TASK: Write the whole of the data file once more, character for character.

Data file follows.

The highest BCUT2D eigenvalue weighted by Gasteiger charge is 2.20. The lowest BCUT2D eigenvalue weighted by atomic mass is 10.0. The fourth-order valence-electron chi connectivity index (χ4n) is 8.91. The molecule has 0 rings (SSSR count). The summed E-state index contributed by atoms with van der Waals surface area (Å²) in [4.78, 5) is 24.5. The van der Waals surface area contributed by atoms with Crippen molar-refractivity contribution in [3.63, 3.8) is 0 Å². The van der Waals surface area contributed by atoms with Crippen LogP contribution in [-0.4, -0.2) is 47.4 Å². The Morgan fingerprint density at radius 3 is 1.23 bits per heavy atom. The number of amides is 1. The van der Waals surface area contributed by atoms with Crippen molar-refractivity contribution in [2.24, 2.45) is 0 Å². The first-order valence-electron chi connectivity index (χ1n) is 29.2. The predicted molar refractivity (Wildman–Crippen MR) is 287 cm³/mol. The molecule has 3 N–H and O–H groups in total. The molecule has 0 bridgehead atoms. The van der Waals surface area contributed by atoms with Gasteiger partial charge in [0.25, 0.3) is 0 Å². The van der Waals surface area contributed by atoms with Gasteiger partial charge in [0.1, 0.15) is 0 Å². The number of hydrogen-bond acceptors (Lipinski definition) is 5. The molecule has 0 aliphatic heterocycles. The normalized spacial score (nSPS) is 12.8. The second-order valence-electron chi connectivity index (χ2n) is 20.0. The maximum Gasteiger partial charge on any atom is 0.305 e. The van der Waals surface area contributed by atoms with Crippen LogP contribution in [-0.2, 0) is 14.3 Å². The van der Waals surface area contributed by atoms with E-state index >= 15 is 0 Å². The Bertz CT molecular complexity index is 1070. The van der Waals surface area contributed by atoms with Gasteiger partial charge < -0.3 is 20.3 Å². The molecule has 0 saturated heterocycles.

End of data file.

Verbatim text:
The highest BCUT2D eigenvalue weighted by Gasteiger charge is 2.20. The lowest BCUT2D eigenvalue weighted by atomic mass is 10.0. The fourth-order valence-electron chi connectivity index (χ4n) is 8.91. The molecule has 0 rings (SSSR count). The summed E-state index contributed by atoms with van der Waals surface area (Å²) in [4.78, 5) is 24.5. The van der Waals surface area contributed by atoms with Crippen molar-refractivity contribution in [3.63, 3.8) is 0 Å². The van der Waals surface area contributed by atoms with Crippen LogP contribution in [-0.4, -0.2) is 47.4 Å². The Morgan fingerprint density at radius 3 is 1.23 bits per heavy atom. The number of amides is 1. The van der Waals surface area contributed by atoms with Crippen molar-refractivity contribution in [2.24, 2.45) is 0 Å². The first-order valence-electron chi connectivity index (χ1n) is 29.2. The predicted molar refractivity (Wildman–Crippen MR) is 287 cm³/mol. The molecule has 3 N–H and O–H groups in total. The molecule has 0 bridgehead atoms. The van der Waals surface area contributed by atoms with Gasteiger partial charge in [0.25, 0.3) is 0 Å². The van der Waals surface area contributed by atoms with Gasteiger partial charge in [0.1, 0.15) is 0 Å². The number of hydrogen-bond acceptors (Lipinski definition) is 5. The molecule has 0 aliphatic heterocycles. The normalized spacial score (nSPS) is 12.8. The second-order valence-electron chi connectivity index (χ2n) is 20.0. The maximum Gasteiger partial charge on any atom is 0.305 e. The van der Waals surface area contributed by atoms with Crippen LogP contribution in [-0.2, 0) is 14.3 Å². The van der Waals surface area contributed by atoms with E-state index >= 15 is 0 Å². The Bertz CT molecular complexity index is 1070. The van der Waals surface area contributed by atoms with Gasteiger partial charge < -0.3 is 20.3 Å². The molecule has 0 saturated heterocycles.